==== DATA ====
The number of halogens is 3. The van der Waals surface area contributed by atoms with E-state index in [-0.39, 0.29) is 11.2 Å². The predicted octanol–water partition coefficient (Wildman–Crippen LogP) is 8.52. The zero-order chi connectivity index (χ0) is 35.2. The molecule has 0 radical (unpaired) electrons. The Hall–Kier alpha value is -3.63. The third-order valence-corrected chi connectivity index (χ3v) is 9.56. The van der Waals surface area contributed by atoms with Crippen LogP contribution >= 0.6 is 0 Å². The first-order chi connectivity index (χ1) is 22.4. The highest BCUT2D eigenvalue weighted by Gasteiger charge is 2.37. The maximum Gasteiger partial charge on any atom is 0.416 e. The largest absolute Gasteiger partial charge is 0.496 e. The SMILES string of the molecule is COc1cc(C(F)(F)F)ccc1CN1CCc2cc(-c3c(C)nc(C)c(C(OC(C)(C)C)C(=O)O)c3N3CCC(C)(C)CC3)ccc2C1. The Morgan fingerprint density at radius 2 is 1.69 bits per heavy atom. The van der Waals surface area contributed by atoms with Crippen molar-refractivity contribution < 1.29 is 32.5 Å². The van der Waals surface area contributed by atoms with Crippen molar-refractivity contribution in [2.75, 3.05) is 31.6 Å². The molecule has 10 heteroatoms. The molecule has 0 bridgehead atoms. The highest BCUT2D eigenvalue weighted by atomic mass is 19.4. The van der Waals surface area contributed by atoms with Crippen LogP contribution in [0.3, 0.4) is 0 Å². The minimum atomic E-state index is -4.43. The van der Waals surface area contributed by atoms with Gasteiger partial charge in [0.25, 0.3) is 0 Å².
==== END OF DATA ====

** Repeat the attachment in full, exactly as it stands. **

The number of halogens is 3. The van der Waals surface area contributed by atoms with E-state index in [-0.39, 0.29) is 11.2 Å². The predicted octanol–water partition coefficient (Wildman–Crippen LogP) is 8.52. The zero-order chi connectivity index (χ0) is 35.2. The molecule has 0 radical (unpaired) electrons. The Hall–Kier alpha value is -3.63. The third-order valence-corrected chi connectivity index (χ3v) is 9.56. The van der Waals surface area contributed by atoms with Crippen LogP contribution >= 0.6 is 0 Å². The first-order chi connectivity index (χ1) is 22.4. The highest BCUT2D eigenvalue weighted by Gasteiger charge is 2.37. The maximum Gasteiger partial charge on any atom is 0.416 e. The largest absolute Gasteiger partial charge is 0.496 e. The SMILES string of the molecule is COc1cc(C(F)(F)F)ccc1CN1CCc2cc(-c3c(C)nc(C)c(C(OC(C)(C)C)C(=O)O)c3N3CCC(C)(C)CC3)ccc2C1. The Morgan fingerprint density at radius 2 is 1.69 bits per heavy atom. The van der Waals surface area contributed by atoms with Crippen molar-refractivity contribution < 1.29 is 32.5 Å². The van der Waals surface area contributed by atoms with Crippen molar-refractivity contribution in [2.75, 3.05) is 31.6 Å². The molecule has 10 heteroatoms. The molecule has 0 bridgehead atoms. The highest BCUT2D eigenvalue weighted by atomic mass is 19.4. The van der Waals surface area contributed by atoms with Crippen LogP contribution in [0.3, 0.4) is 0 Å². The minimum atomic E-state index is -4.43. The van der Waals surface area contributed by atoms with Gasteiger partial charge in [0.25, 0.3) is 0 Å².